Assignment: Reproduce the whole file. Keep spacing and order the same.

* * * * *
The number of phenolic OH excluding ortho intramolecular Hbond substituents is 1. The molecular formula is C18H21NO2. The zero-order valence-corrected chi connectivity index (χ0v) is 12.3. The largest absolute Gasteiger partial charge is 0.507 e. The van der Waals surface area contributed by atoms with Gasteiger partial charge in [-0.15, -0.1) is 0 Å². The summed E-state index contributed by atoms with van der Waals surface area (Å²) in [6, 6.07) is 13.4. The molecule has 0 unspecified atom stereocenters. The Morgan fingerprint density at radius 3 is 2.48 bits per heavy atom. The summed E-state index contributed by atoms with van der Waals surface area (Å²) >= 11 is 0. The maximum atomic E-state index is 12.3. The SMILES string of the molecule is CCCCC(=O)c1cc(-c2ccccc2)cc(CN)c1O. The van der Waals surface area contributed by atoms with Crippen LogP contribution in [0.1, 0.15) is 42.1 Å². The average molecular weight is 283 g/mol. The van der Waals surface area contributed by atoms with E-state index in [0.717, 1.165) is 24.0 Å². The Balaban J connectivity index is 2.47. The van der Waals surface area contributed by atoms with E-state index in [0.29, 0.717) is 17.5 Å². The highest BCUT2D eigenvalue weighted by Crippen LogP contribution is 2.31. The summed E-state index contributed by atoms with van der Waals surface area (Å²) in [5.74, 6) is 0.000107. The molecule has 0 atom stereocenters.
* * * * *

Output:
The number of phenolic OH excluding ortho intramolecular Hbond substituents is 1. The molecular formula is C18H21NO2. The zero-order valence-corrected chi connectivity index (χ0v) is 12.3. The largest absolute Gasteiger partial charge is 0.507 e. The van der Waals surface area contributed by atoms with Gasteiger partial charge in [-0.15, -0.1) is 0 Å². The summed E-state index contributed by atoms with van der Waals surface area (Å²) in [6, 6.07) is 13.4. The molecule has 0 unspecified atom stereocenters. The Morgan fingerprint density at radius 3 is 2.48 bits per heavy atom. The summed E-state index contributed by atoms with van der Waals surface area (Å²) >= 11 is 0. The maximum atomic E-state index is 12.3. The SMILES string of the molecule is CCCCC(=O)c1cc(-c2ccccc2)cc(CN)c1O. The van der Waals surface area contributed by atoms with Crippen LogP contribution in [0.1, 0.15) is 42.1 Å². The average molecular weight is 283 g/mol. The van der Waals surface area contributed by atoms with E-state index in [0.717, 1.165) is 24.0 Å². The Balaban J connectivity index is 2.47. The van der Waals surface area contributed by atoms with E-state index in [0.29, 0.717) is 17.5 Å². The highest BCUT2D eigenvalue weighted by Crippen LogP contribution is 2.31. The summed E-state index contributed by atoms with van der Waals surface area (Å²) in [5.74, 6) is 0.000107. The molecule has 0 atom stereocenters.